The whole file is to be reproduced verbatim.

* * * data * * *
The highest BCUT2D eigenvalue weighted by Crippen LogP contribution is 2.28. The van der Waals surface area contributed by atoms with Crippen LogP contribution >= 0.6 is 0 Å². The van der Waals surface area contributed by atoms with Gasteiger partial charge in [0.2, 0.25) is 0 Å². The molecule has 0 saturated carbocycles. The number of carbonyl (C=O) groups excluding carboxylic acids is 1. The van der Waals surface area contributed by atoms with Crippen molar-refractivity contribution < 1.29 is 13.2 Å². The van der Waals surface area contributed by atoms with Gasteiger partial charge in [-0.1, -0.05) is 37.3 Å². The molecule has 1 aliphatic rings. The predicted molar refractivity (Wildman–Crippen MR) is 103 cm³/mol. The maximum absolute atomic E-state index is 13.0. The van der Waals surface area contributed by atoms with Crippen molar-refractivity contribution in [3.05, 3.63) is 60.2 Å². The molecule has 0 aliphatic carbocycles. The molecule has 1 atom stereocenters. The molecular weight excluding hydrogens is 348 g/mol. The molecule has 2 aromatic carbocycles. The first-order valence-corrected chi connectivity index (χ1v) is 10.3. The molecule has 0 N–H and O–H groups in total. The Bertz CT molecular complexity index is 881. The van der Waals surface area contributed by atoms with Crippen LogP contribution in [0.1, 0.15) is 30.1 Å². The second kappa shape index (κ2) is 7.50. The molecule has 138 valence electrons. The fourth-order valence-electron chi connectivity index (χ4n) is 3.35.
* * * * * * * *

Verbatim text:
The highest BCUT2D eigenvalue weighted by Crippen LogP contribution is 2.28. The van der Waals surface area contributed by atoms with Crippen LogP contribution >= 0.6 is 0 Å². The van der Waals surface area contributed by atoms with Gasteiger partial charge in [0.2, 0.25) is 0 Å². The molecule has 0 saturated carbocycles. The number of carbonyl (C=O) groups excluding carboxylic acids is 1. The van der Waals surface area contributed by atoms with Crippen molar-refractivity contribution < 1.29 is 13.2 Å². The van der Waals surface area contributed by atoms with Gasteiger partial charge in [-0.1, -0.05) is 37.3 Å². The molecule has 1 aliphatic rings. The predicted molar refractivity (Wildman–Crippen MR) is 103 cm³/mol. The maximum absolute atomic E-state index is 13.0. The van der Waals surface area contributed by atoms with Crippen molar-refractivity contribution in [3.05, 3.63) is 60.2 Å². The molecule has 0 aliphatic carbocycles. The molecule has 1 atom stereocenters. The molecular weight excluding hydrogens is 348 g/mol. The molecule has 2 aromatic carbocycles. The first-order valence-corrected chi connectivity index (χ1v) is 10.3. The molecule has 0 N–H and O–H groups in total. The Bertz CT molecular complexity index is 881. The van der Waals surface area contributed by atoms with Crippen LogP contribution in [0.1, 0.15) is 30.1 Å². The second kappa shape index (κ2) is 7.50. The molecule has 138 valence electrons. The fourth-order valence-electron chi connectivity index (χ4n) is 3.35.